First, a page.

What is it Like to Study Land & Property Management?

Want to study a Land & Property Management degree, but want to make sure you'll enjoy it? Check out our real-life success stories.

Click on each name to read their story, or simply scroll through.

Joelle – Reading

Joelle Allotey

Joelle is 21 and studies Real Estate at the University of Reading. Her inspiration? Her love of the built environment.

Where are you from? What brought you to where you are today?

I currently live in Essex with family. I have a little brother, 13, and an older sister, 23. My dad works in investment banking and my mum owns a shop called Snappy Snaps.

My dad was the real reason I decided to study Real Estate. I had my mind set on studying Architecture, but I knew the complete process of developing buildings interested me more. From this, I decided to do some research and stumbled upon Real Estate, and this led to me Reading.

What qualifications did you have for your course?

A Levels; I studied Economics, French and Textiles.

Why did you choose to study at Reading?

Initially, I knew nothing about studying Real Estate at Reading. I had attended the UCL open day, and soon after decided to see what Reading University, and thus the Henley Business School had to offer.

Once I'd visited, I just knew that Reading was the place to be. This was due to a combination of things, such as the career support system, and the Reading Real Estate Foundation. I’ve never looked back.

What do you like about the course and your university?

Coming from a family that has no contact with the Real Estate world, I was quite nervous about how I would cope studying this course. After my first year, I was proud to say that the teaching support was phenomenal.

Based on the title of the course, many potential students may assume only certain things are taught. However, the course allows students to access the world of Real Estate from so many aspects, and I have been able to understand how property is a fundamental in many professions.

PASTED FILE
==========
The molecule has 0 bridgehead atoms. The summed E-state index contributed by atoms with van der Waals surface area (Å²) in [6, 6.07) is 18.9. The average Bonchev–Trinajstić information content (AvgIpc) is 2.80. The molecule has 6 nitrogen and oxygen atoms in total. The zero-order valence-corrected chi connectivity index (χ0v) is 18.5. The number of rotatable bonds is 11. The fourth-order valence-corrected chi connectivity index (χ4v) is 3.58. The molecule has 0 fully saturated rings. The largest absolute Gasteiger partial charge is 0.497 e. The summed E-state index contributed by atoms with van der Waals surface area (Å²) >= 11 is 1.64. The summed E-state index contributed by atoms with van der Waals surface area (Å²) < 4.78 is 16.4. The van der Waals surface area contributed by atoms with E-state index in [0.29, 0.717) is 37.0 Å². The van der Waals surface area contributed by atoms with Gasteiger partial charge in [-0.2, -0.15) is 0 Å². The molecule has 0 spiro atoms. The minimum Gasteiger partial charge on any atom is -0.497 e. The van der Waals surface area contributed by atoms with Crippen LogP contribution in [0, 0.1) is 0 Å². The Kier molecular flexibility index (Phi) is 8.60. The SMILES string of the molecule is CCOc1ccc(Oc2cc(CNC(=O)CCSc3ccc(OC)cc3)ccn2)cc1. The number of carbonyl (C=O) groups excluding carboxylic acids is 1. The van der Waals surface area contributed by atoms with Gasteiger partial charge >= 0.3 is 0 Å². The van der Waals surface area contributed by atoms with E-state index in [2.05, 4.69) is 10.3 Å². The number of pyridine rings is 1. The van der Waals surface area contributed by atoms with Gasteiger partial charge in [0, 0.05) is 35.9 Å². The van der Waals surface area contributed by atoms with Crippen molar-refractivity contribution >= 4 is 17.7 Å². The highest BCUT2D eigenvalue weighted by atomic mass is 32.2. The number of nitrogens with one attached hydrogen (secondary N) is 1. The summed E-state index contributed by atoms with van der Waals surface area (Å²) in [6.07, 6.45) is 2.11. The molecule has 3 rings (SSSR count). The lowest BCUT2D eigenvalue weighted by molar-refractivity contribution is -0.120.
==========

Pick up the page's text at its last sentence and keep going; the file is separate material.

How are you funding your studies?

I’ve just opted for student finance, which means in the future I will have to pay it all back!

What about the social side of things at university?

Reading University has a great social life. There are plenty of clubs and pubs to go with your friends. In my first year I decided to play for the university hockey team, after playing hockey during secondary school.

There are many sports and societies that students can join, it all gets a bit much!

What do you plan to do once you’ve graduated?

I’ve contemplated studying Real Estate and corporate finance at Masters level. I think if I struggled to find a graduate job, it would definitely be something I would consider.

However, I am now in the process of filling out applications for graduate schemes. I am hoping to work for 2 years and then take my APC, resulting in my accreditation as a Chartered Surveyor.

How is your university supporting your career aspirations?

Fortunately, Real Estate is supported by the Reading Real Estate Foundation. The foundation has helped me out tremendously in terms of finding work experience during my summers, providing a mentoring scheme.

This has helped strengthen my links to the Real Estate world, as well as increased my confidence in terms of networking skills.

Charles – Reading

Charles Wadsley